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Last week Vision Vancouver Mayor Gregor Robertson and Councillor Geoff Meggs filed a defamation suit against Kirk LaPointe and the NPA.

Darryl Dyck/The Globe and Mail

With five days to go before Vancouver's municipal election, both the ruling Vision Vancouver party and its main opponent, the Non-Partisan Association, have cranked up the heat to temperatures not typically felt in the city's municipal campaigns.

The ramped up efforts – which crystallized last week when Vision Vancouver Mayor Gregor Robertson and Councillor Geoff Meggs filed a defamation suit against Kirk LaPointe and the NPA – come as both camps insist that internal polling shows the gap between the two is closing.

See our side-by-side comparison of Vancouver party platforms.

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"I think back to the era of Sam Sullivan and Jennifer Clarke and Larry Campbell; there have been some negative times … and sometimes it's gotten quite personal," said Max Cameron, a political science professor at the University of British Columbia.

"But I've never seen an election in which one camp was taken to court. That does seem to suggest that perhaps this is setting a new benchmark."

Mr. Cameron added that while the NPA appeared to have employed an effective strategy by going negative and polarizing the race – namely, by accusing Mr. Robertson and Mr. Meggs of being "corrupt" and "unethical" in advertisements then doubling down and refusing to pull them in the face of the lawsuit – it says nothing of the party's platform.

"Is this a distraction? I do think, as a political scientist, what it takes to win an election and what it takes to govern well are often two different things," he said.

Former B.C. Premier Ujjal Dosanjh, who appeared at a Vision Vancouver news conference Sunday announcing him as the party's latest endorser, called the tactics par for the course.

"We know that negative campaigns are distasteful, but they work," Mr. Dosanjh told reporters in a scrum after the endorsement announcement.

"They hit people in certain spots and make people move one way or the other. In that sense, it's all par for the course as long as you're operating within the rules."

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Patrick Smith, a political science professor at Simon Fraser University, said there are "wonderful ironies" in going negative.

"We know they work, but they also increase public cynicism," he said.

"So, these people are arguing we need to do all we can to get the vote out, but we're actually smothering the vote with negativity by doing this."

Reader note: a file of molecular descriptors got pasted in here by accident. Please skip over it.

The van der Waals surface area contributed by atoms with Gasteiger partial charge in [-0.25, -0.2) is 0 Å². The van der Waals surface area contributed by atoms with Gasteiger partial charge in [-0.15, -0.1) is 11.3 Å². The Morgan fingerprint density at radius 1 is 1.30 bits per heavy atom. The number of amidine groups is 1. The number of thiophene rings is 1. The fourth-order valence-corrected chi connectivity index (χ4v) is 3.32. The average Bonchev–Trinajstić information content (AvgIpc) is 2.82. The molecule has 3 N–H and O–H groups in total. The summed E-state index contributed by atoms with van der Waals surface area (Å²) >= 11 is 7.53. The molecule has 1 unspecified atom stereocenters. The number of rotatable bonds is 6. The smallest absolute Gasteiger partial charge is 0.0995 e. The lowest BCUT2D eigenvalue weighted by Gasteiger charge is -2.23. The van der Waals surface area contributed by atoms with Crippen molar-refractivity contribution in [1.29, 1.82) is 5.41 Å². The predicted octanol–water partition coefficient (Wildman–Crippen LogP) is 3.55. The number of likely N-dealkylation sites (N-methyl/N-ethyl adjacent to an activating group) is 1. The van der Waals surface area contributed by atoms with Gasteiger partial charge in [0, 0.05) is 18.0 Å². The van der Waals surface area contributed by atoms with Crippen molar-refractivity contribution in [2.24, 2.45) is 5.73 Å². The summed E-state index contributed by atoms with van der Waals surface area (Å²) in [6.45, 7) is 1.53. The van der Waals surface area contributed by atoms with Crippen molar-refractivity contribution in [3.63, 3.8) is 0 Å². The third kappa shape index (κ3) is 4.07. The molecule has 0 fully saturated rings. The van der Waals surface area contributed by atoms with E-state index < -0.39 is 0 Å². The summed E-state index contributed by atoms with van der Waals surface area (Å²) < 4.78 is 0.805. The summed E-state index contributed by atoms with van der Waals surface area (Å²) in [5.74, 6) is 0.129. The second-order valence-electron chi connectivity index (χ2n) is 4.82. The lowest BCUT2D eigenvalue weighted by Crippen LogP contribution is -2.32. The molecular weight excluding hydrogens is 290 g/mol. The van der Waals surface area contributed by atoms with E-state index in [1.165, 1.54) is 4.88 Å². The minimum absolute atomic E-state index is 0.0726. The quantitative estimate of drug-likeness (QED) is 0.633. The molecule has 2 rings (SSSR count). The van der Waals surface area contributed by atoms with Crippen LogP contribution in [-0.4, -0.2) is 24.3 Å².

However, he noted that history has shown that, in the face of attacks, a strong defence is necessary.

He cited as examples the federal Conservatives' attacks against Stéphane Dion, whom the Conservatives painted as "not a leader," and Michael Ignatieff, who was "just visiting" Canada.

Political observers have also pointed to former B.C. NDP Leader Adrian Dix's refusal to go negative in last year's provincial election as the reason for Christy Clark and the B.C. Liberals' stunning come-from-behind win.

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"The message out of that became quite clear: If somebody's gone negative, you jump in with both feet and respond," Mr. Smith said. "You say, 'That's not the narrative that we're going to allow to define us.' "

Also on Sunday, Vision launched a website called They Win, You Lose, purporting to outline the NPA's positions on key issues and highlight risks. However, several Vancouver journalists noted that quotes attributed to them, or their publications, were taken out of context to appear pro-Vision.

Mr. LaPointe, who in July pledged to resign if his party launched personal attacks, said on Sunday he expects the next week to be intense.

"I'm expecting a barrage of advertising to come from them," Mr. LaPointe said in an interview after a rally of about 150 campaign workers, supporters and family members. "They're down in the polls and we're moving up. It means it's going to be a lot of desperate Hail Mary passes. And over all, I think it's going to be a good, strong contest."

Mr. LaPointe reiterated he will not back down down from the controversial ads his party has been running. He called the lawsuit an effort "to intimidate, to silence, to chill, to scare us." However, he refrained from repeating the substance of the allegations the party has been making.

With a report from Frances Bula

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